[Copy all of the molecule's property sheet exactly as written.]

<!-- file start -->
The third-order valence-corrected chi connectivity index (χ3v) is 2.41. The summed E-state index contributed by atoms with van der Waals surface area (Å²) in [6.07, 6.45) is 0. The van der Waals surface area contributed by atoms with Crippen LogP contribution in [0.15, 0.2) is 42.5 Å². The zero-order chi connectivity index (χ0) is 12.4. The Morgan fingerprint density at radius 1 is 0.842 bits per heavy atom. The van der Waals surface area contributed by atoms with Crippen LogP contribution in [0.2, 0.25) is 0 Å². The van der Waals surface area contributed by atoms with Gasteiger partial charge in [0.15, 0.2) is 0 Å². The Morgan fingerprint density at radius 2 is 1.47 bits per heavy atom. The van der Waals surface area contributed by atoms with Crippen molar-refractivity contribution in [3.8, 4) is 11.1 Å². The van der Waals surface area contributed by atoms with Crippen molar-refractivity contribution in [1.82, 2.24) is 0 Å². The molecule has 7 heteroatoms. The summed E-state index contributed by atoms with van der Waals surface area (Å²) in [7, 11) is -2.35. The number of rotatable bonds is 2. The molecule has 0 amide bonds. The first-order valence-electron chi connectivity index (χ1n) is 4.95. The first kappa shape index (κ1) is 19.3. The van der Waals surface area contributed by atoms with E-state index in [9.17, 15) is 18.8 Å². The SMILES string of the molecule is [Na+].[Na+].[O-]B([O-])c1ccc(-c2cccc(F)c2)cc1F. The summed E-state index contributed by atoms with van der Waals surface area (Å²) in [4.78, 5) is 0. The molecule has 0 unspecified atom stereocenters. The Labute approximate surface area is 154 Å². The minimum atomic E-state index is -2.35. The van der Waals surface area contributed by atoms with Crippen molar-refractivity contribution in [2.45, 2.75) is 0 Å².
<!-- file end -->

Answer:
The third-order valence-corrected chi connectivity index (χ3v) is 2.41. The summed E-state index contributed by atoms with van der Waals surface area (Å²) in [6.07, 6.45) is 0. The van der Waals surface area contributed by atoms with Crippen LogP contribution in [0.15, 0.2) is 42.5 Å². The zero-order chi connectivity index (χ0) is 12.4. The Morgan fingerprint density at radius 1 is 0.842 bits per heavy atom. The van der Waals surface area contributed by atoms with Crippen LogP contribution in [0.2, 0.25) is 0 Å². The van der Waals surface area contributed by atoms with Gasteiger partial charge in [0.15, 0.2) is 0 Å². The Morgan fingerprint density at radius 2 is 1.47 bits per heavy atom. The van der Waals surface area contributed by atoms with Crippen molar-refractivity contribution in [3.8, 4) is 11.1 Å². The van der Waals surface area contributed by atoms with Crippen molar-refractivity contribution in [1.82, 2.24) is 0 Å². The molecule has 7 heteroatoms. The summed E-state index contributed by atoms with van der Waals surface area (Å²) in [7, 11) is -2.35. The number of rotatable bonds is 2. The molecule has 0 amide bonds. The first-order valence-electron chi connectivity index (χ1n) is 4.95. The first kappa shape index (κ1) is 19.3. The van der Waals surface area contributed by atoms with E-state index in [9.17, 15) is 18.8 Å². The SMILES string of the molecule is [Na+].[Na+].[O-]B([O-])c1ccc(-c2cccc(F)c2)cc1F. The summed E-state index contributed by atoms with van der Waals surface area (Å²) in [4.78, 5) is 0. The molecule has 0 unspecified atom stereocenters. The Labute approximate surface area is 154 Å². The minimum atomic E-state index is -2.35. The van der Waals surface area contributed by atoms with Crippen molar-refractivity contribution in [2.45, 2.75) is 0 Å².